Greetings, Gero-Punk Project friends! We’re celebrating contemplation and gratitude all week long, so please check back daily for Thanksgiving reflections from our wonderful guest essayists. Many blessings, much love!
Folding the Apron Twice
By guest Gero-Punk
I always make Thanksgiving dressing to go into the Thanksgiving turkey the way my grandmother taught my mom and how my mom taught me: breadcrumbs, onions, celery, apple (red), sage, butter and milk – just like it has always been done. Salt and pepper to taste.
Early morning is best time to begin chopping and sautéing the vegetables and apple. I take each ingredient, arrange them just so on the cutting board and begin to slice. I notice familiar hands: my grandmother’s and my mother’s. Their long fingers gingerly hold the onion and slice it with the knife. We are careful to remove onion peel. If eyes become teary, place the onion under cold running water. (I won’t Google this for scientific authentication; it doesn’t matter.)
The preparation of turkey dressing is a sacred process, a ritual. Things have to be done in order. As my grandmother wore an apron, so do I. Then I chop the celery and the apple. Off into the pan they go, splashing into the melted butter. Oh, and don’t brown the butter. Toss it out if this happens. Stir with a wooden spoon. I feel around the back of the spice cupboard to find the small square can of Schilling’s Sage Powder. Sprinkle liberally. I suppose it could be fresh sage from a market or herb garden. But we only use the small square can.
We add milk to the sautéed mixture – about half a gallon or so. A low-sodium chicken stock might be a healthier alternative, but that wouldn’t be right. We use “homestyle” ingredients. It wouldn’t taste good otherwise.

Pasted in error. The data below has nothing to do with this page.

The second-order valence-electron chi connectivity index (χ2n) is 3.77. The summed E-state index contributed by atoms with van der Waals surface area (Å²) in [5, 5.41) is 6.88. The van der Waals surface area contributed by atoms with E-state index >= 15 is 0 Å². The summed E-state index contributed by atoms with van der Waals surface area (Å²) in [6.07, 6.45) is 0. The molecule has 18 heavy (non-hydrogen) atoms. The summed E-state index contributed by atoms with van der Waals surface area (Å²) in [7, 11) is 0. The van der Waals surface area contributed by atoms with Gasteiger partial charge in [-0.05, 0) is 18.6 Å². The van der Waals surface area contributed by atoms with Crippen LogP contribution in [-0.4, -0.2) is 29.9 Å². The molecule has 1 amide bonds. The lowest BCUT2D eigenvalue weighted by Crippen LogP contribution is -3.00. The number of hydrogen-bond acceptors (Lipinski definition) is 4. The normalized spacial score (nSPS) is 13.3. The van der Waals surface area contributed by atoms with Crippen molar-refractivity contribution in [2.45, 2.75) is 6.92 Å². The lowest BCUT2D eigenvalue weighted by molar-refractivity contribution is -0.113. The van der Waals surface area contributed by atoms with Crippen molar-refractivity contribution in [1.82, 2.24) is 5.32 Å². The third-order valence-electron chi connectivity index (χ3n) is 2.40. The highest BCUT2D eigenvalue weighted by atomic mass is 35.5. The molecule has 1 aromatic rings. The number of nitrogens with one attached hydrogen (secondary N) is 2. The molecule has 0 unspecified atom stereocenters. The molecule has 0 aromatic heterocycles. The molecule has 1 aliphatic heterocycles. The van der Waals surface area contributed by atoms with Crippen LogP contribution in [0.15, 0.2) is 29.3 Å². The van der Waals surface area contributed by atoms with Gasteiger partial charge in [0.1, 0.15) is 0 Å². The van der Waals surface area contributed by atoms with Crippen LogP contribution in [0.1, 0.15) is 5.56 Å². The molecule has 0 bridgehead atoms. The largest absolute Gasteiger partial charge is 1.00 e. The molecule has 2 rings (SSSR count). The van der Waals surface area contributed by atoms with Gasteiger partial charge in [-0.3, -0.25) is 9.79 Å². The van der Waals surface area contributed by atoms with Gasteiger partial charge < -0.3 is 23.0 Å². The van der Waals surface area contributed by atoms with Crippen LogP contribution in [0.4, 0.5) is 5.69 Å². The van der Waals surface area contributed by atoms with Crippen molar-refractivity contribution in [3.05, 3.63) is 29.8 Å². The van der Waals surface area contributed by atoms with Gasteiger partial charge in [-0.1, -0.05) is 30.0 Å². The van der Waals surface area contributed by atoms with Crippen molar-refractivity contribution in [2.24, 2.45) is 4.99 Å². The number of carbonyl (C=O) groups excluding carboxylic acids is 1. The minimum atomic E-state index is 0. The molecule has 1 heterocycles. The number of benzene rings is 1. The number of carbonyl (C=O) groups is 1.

The breadcrumbs are piled into a large bowl. There is flexibility here. Some years it can be white bread, freshly chopped from the bag. Other years, it’s Mrs. Cuthbert’s box of pre-seasoned breadcrumbs. With skill, we gently pour the buttery mixture over the breadcrumbs. Careful now. Don’t pour too fast. Be sure to do it evenly so one side doesn’t get too mushy. We use our hands to knead the mixture into the crumbs. Now it’s ready to stuff into the turkey. The smell of butter and sage comforts the house.
Turkey goes into the oven. Bowl and pan are washed, dried and placed into the cupboard. Cutting board is wiped down. The knife and wooden spoon are tucked into the drawer.
I remove the apron and fold it twice.
Jennifer M. Ortiz is a social observer and Progressive Era historian. She holds a Master of Arts in Interdisciplinary Studies from Marylhurst University, and has worked as a writer for the past several years in the non-profit sector. Jennifer and her husband live in Portland, Oregon, with their three sons.